by Lara Supan
I asked Matt Tarka how he would describe himself in five words or less. His response, after some consideration, is “a sincere, introspective, melancholy poet.” After speaking to Tarka in a crowded coffee shop on a sunny afternoon, I couldn’t agree more with this self assessment.
Tarka has his roots in Hershey PA, living, in his words, a “very charmed life…with an amusement park and a chocolate factory in the backyard.” The solo artist’s first taste of Washington, DC, where he lives now, was on an 8th grade field trip to the area, and he fell in love with the city. Being drawn to the area because of work and a stellar soccer stadium, he dove into the scene with a band named Colonel Potter.
All four members of Colonel Potter met on Craigslist, and the relationships, and practice schedule, were very fluid. Their fourth member of the band was the most elusive.“Quite frankly, I don’t even think we knew what his last name was. He was only referred to us as ‘John’.” Tarka recalls, “‘John Melodius’ was the name he would go by.”
After this band parted ways, Tarka decided to launch a solo career, subbing power chords for other instruments, and has been making quite a name for himself in the process. He lists his musical preferences in wide variety, from AC/DC to the Gin Blossoms to Gregg Allman’s solo blues album. However, he tries not to let his musical taste affect his songwriting. “I have a bunch of ideas and I tend to write in spurts. If I know that I’m going to get into a writing mood, I don’t listen to a lot of music…I try to put my own ideas forward.” He does admit that Green Day has a lot to do with his penchant for power chords and “reckless abandon” strumming.
As an homage to his beloved location, Tarka has recently released a single titled “Farragut Square”, about a park in downtown DC. When asked why he thought Farragut Square was a good next move for him, Tarka replies, “It’s a song that I’ve had for 10 years, but it never really got flushed out. I thought it would be really cool to write a song that had elements that are DC centric. People that walk around downtown are exposed to a great cross section of the population here and I tried to capture that all in this national park.” The story is from the perspective of a passive onlooker sitting on a bench in Farragut Square, watching a small cast of reoccurring characters play out their “very predictable and very lonely” lives.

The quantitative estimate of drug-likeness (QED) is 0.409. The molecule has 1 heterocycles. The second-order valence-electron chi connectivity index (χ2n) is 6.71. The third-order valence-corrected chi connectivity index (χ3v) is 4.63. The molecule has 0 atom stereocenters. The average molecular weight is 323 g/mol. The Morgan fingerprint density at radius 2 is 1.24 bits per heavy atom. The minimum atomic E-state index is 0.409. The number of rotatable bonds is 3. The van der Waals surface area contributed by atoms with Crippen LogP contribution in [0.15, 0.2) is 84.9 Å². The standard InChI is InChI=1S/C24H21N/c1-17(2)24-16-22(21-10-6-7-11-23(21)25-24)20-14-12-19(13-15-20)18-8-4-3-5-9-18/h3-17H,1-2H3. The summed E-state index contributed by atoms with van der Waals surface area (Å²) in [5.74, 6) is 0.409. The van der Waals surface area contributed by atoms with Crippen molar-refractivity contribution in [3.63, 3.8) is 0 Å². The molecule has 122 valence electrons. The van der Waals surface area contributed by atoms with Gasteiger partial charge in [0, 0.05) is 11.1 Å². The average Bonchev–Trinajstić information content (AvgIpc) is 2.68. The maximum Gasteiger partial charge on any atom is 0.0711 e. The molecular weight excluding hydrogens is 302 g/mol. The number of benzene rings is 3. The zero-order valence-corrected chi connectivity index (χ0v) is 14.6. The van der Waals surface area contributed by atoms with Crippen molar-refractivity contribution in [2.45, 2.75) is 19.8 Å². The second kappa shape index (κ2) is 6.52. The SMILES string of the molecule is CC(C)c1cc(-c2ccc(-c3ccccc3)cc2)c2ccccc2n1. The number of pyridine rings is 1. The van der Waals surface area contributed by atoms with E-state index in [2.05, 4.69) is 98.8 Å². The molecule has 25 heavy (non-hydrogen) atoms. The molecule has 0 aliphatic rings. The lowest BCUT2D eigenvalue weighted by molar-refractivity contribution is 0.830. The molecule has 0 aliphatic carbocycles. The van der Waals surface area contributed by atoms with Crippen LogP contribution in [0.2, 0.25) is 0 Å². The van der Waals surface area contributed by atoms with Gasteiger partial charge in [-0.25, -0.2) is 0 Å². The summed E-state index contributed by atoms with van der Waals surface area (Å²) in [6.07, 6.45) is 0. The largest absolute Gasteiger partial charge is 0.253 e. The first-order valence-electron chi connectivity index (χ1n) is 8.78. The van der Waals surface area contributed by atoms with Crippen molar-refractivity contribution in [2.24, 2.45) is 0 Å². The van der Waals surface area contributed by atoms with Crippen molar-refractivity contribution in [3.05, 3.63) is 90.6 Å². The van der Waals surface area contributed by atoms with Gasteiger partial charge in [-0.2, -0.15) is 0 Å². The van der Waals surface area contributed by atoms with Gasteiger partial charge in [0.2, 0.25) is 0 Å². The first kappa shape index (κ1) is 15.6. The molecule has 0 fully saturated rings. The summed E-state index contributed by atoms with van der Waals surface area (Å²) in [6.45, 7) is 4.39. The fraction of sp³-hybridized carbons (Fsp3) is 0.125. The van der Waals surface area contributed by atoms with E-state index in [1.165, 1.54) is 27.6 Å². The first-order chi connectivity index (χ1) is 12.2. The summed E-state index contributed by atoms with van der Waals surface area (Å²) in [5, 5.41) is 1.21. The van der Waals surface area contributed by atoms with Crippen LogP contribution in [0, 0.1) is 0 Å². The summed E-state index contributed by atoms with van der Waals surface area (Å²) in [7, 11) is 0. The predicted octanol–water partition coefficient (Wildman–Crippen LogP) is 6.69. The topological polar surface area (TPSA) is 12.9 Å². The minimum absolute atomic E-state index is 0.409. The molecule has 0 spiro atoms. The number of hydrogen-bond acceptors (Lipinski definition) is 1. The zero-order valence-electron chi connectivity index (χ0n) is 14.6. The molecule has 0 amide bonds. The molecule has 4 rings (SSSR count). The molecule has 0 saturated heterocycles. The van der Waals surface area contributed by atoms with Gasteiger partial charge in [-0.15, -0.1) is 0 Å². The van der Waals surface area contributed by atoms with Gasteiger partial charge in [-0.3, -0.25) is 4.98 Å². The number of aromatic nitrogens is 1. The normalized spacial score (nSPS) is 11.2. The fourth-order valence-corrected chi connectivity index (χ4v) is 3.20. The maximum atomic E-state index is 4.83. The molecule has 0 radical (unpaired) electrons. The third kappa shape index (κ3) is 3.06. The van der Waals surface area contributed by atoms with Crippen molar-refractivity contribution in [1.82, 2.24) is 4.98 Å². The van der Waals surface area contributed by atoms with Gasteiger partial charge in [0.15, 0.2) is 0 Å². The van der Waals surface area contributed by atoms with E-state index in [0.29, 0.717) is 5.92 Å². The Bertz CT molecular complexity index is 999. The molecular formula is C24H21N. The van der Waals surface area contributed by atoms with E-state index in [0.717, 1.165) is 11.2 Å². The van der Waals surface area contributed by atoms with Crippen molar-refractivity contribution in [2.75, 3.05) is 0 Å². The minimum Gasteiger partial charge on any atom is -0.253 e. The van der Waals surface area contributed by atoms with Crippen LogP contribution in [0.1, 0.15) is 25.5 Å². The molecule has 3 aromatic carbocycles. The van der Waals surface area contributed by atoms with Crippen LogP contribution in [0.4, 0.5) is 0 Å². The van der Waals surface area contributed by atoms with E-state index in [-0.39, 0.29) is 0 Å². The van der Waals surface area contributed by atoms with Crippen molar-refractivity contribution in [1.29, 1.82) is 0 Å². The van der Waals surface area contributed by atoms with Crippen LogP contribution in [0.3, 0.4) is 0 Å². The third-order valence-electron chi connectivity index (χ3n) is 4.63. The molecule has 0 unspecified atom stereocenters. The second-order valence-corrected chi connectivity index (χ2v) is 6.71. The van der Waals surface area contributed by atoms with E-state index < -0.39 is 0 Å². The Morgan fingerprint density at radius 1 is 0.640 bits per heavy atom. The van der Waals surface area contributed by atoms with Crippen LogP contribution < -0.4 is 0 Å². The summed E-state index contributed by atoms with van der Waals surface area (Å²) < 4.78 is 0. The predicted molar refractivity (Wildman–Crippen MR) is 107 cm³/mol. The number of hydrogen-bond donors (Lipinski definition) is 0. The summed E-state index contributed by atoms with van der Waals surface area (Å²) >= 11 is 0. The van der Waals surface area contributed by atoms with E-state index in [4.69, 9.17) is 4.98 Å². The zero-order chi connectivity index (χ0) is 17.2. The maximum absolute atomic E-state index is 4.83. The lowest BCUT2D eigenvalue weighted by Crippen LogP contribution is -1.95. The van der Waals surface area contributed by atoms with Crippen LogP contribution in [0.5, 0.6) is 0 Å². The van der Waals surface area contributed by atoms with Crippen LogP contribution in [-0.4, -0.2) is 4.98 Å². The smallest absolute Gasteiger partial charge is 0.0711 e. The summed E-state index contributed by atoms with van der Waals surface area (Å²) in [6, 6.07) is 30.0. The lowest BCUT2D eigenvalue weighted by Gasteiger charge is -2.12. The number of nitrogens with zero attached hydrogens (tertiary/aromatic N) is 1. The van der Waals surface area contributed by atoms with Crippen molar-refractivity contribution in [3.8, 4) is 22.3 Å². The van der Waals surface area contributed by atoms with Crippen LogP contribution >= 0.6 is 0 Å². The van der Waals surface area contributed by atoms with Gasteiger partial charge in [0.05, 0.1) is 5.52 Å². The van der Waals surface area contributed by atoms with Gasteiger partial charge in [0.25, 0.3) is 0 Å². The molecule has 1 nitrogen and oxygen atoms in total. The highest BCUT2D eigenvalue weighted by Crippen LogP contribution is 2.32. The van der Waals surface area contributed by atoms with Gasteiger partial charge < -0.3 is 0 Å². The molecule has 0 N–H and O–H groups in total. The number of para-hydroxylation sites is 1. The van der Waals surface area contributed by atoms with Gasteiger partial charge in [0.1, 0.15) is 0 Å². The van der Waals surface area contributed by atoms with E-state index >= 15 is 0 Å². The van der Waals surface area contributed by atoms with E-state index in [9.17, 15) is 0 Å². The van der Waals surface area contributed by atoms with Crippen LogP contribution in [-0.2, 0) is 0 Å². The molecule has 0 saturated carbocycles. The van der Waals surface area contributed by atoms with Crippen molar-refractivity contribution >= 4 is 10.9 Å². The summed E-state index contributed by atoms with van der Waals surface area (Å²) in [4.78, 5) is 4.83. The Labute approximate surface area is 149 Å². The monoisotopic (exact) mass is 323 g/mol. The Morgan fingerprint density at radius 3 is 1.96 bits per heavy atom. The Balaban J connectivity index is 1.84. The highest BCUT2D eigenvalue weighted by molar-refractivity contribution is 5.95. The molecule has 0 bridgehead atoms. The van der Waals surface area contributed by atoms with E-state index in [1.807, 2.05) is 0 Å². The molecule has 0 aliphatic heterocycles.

After releasing this single, Tarka recently had a great experience on the road. Fueled by Honeycrisp apples and Diet Coke, he traveled through Delaware, Tennessee, North Carolina, Southern Virginia and New York City to promote his work. He really enjoyed life on the road, citing Johnson City and Charlotte as his favorites from his last trip. “I liked Johnson City a lot, and not just for the music. There are a lot of interesting historical things you can do there during the day.” Admitting that he is a bit of a “historical home nerd”, he had a lot of fun outings planned in both locations. He will be hitting the road again soon and heading up to Pennsylvania on Saturday, May 31st, to play at Little Amps Coffee Roasters in Harrisburg.
What’s next for Matt Tarka? He’s excited to get back on the road, looking this time to travel through the Midwest via the vibrant college towns along that route. “Musically, I’d like to be able to sustain myself full time,” Tarka explains. “If I was able to pay the mortgage and have fan support to help me make records that would be a really rewarding place to be.”
With his current full time job, Tarka is diligent in finding time to dedicate to his music. He recalls that most of his inspiration for writing comes to him when he’s in the car. “I usually find myself in a place where I either have a phone where I can jot down notes or I have blank sheets of paper. If I’ve got an idea, it’s happened dozens of times when I’ve got to pull off to the side of the road. I’ve got pens in the glove compartment.” He adds that he tries to devote a half hour a day to his musical development, and tends to do writing on the Metro and other forms of public transportation regularly.
When looking back on how Tarka started out in DC, he can’t emphasize the importance of self-promotion enough. “Tell everyone,” he stresses. “Tell everyone about your shows, don’t be afraid to promote yourself. I’m still very guilty of not wanting to talk about what I’ve been up to. Because, yeah, you’re a solo artist and it seems narcissistic to be by yourself anyway, but you honestly hope that the art you’re putting out there supersedes the immediately perceived narcissism. It seems ridiculous, but I think there’s some truth in that.”
Make sure to check out Matt Tarka on his next stint in Pennsylvania to hear his Dylan-esque lyrics and confident power chord guitar accompaniment. He’s come a long way from the chocolate factory, and looks to have a long career in front of him. And next time you’re in DC, make sure to sit on a park bench in Farragut Square!